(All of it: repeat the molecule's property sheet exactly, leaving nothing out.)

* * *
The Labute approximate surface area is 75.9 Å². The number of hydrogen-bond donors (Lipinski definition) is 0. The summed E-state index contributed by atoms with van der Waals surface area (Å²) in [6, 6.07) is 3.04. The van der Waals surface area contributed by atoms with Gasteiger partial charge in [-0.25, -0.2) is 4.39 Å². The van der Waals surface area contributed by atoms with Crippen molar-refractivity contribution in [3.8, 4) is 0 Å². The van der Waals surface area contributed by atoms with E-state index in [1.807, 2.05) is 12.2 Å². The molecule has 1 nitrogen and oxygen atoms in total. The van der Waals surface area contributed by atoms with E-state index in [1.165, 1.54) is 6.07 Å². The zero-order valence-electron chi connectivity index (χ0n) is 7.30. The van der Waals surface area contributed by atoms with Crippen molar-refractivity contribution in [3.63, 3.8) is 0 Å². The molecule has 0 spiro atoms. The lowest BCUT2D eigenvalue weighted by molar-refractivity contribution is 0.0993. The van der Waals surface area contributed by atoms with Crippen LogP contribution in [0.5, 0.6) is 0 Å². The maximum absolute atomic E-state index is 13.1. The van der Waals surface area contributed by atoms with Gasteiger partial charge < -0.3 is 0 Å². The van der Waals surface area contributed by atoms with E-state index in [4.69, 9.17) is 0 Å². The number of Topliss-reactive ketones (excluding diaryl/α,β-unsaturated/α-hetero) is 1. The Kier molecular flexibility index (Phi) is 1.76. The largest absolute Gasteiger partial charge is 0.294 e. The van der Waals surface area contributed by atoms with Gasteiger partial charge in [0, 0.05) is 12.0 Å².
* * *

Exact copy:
The Labute approximate surface area is 75.9 Å². The number of hydrogen-bond donors (Lipinski definition) is 0. The summed E-state index contributed by atoms with van der Waals surface area (Å²) in [6, 6.07) is 3.04. The van der Waals surface area contributed by atoms with Gasteiger partial charge in [-0.25, -0.2) is 4.39 Å². The van der Waals surface area contributed by atoms with Crippen molar-refractivity contribution in [3.8, 4) is 0 Å². The van der Waals surface area contributed by atoms with E-state index in [1.807, 2.05) is 12.2 Å². The molecule has 1 nitrogen and oxygen atoms in total. The van der Waals surface area contributed by atoms with E-state index in [1.165, 1.54) is 6.07 Å². The zero-order valence-electron chi connectivity index (χ0n) is 7.30. The van der Waals surface area contributed by atoms with Crippen molar-refractivity contribution in [3.63, 3.8) is 0 Å². The molecule has 0 spiro atoms. The lowest BCUT2D eigenvalue weighted by molar-refractivity contribution is 0.0993. The van der Waals surface area contributed by atoms with Crippen LogP contribution in [0.5, 0.6) is 0 Å². The maximum absolute atomic E-state index is 13.1. The van der Waals surface area contributed by atoms with Gasteiger partial charge < -0.3 is 0 Å². The van der Waals surface area contributed by atoms with E-state index in [4.69, 9.17) is 0 Å². The number of Topliss-reactive ketones (excluding diaryl/α,β-unsaturated/α-hetero) is 1. The Kier molecular flexibility index (Phi) is 1.76. The largest absolute Gasteiger partial charge is 0.294 e. The van der Waals surface area contributed by atoms with Gasteiger partial charge in [0, 0.05) is 12.0 Å².